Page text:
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Between tradition and new impulses

Wine Generation

Wine growing has a long tradition in Stuttgart – but it’s nevertheless open to new trends. This is evident, among other things, from the many awards conferred each year on its vintners.

As a wine region Stuttgart has long since achieved international standing. This is confirmed year after year by the numerous prizes awarded to its wineries: In 2020 the Weingut Schwarz won first prize in the Meininger Red Wine Awards for the category "Lemberger". The Felsengartenkellerei Besigheim was awarded "Grand Gold" by Mundus Vini in the 2020 summer tasting for its 2018 Muskateller Trockenbeerenauslese, making it Germany's best noble sweet wine. The Collegium Wirtemberg took third place in the Cuvée category of the Vinum Red Wine Award of the wine magazine "Vinum", while the Weingut Escher took second place in the German Red Wine Cuvée Trophy of the gourmet magazine "falstaff". Since 2019 the Weinmanufaktur Untertürkheim has been the first German wine growers' cooperative to receive the "Fair’n Green" sustainability and environmental certificate.

By the 16th century Stuttgart was already one of the largest wine-growing communities in the Holy Roman Empire of the German Nation. The main wines grown in the Stuttgart Region today are the red varieties Trollinger, Lemberger and Spätburgunder (Pinot Noir). Trollinger is as inextricably linked to the region as Porsche and Mercedes-Benz are to Stuttgart. This fruity, light red wine matures late and can also be enjoyed when it is still young, nicely chilled. Originally this vine with its large grapes came from the South Tyrol and Trentino, where it goes under the name of Vernatsch. Nevertheless, it would seem likely that the name "Trollinger" is a corruption of "Tirolinger“. As far as white wines are concerned, Riesling leads the field and is made into outstanding wines by local vintners. Other varieties include Kerner, Weißburgunder (Pinot Blanc) and Sauvignon Blanc.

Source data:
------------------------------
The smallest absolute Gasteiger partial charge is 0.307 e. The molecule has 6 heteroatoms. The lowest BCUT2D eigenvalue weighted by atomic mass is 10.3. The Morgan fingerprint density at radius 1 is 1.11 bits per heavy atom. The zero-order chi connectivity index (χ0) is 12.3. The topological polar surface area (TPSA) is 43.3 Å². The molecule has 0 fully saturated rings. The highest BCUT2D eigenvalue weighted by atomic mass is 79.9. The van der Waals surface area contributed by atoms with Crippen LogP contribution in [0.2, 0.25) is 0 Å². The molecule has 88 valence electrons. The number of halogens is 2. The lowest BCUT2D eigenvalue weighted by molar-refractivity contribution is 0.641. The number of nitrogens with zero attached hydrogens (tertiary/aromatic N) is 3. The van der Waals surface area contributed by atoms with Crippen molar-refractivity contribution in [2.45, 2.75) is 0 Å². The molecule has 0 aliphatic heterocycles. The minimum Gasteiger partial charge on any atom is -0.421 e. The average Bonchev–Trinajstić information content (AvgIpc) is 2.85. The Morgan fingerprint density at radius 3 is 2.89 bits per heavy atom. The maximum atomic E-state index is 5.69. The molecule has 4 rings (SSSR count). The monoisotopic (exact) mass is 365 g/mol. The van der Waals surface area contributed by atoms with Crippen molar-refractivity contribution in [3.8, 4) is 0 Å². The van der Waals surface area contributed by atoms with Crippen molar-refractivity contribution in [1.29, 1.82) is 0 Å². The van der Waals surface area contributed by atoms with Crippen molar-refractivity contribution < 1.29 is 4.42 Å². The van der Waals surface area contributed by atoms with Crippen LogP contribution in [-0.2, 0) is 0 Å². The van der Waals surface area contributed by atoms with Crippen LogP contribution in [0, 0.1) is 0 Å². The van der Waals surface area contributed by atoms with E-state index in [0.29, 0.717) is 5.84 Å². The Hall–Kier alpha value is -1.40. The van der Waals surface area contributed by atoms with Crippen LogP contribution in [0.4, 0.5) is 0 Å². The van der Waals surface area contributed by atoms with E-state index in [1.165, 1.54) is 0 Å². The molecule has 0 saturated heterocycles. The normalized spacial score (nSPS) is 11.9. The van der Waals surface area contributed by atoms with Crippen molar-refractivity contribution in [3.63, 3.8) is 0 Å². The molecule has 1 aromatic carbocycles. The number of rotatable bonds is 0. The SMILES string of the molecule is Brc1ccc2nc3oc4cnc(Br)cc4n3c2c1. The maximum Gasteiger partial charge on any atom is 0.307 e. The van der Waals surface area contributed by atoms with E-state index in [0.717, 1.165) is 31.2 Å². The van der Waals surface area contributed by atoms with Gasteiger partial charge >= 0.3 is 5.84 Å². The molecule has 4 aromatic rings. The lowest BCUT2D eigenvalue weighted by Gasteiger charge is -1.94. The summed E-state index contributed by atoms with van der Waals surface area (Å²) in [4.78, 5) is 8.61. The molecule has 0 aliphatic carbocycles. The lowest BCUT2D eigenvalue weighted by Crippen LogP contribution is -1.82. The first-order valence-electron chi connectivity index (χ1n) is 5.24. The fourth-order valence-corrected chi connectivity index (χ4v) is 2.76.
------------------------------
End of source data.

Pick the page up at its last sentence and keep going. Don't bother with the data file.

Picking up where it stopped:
Stuttgart's topography is unique in Germany. The city centre nestles in a valley basin, enclosed by green hills. Thanks to this unique location, vineyards can even be found in the centre of town. In order to be able to access the steep terraces, vintners built flights of steps and paths there in the second half of the 19th century, known as "Stäffele" ("steps"). The state capital of Stuttgart is the only German city to own 16 hectares of municipal vineyards. These are spread over nine different locations, most of which consist of steep, terraced vineyards, small plots and areas that are difficult to access. Since August 2020 the city's wine estate has been cultivated in accordance with the directives of the Bioland Association. The first Bioland wine is scheduled to come on the market in 2023. As from December 2020, Stuttgart's municipal wines can be sampled and also purchased at the city of Stuttgart's new Vinothek in the centre of town.

The younger wine growers from the Stuttgart Region – some of them in the second or third generation – have brought a breath of fresh air to the viniculture scene. Since 2018, for example, 17 up-and-coming young vintners have presented their wines on their own stand at the annual Stuttgart Wine Festival. And these young growers produce not only excellent wines, but also other kinds of alcoholic beverages: “GINSTR”, one of the world’s finest gins, was developed in cooperation with Markus Escher from the Weingut Escher. 

Since October 2020 the state capital of Stuttgart has officially borne the title of "Weinsüden-Weinort" – South German wine-growing community. This accolade, awarded by the Tourismusmarketing GmbH Baden-Württemberg (TMWB), for the first time honours cities and communities that can look back on a long history of viniculture.

(594 words in article)

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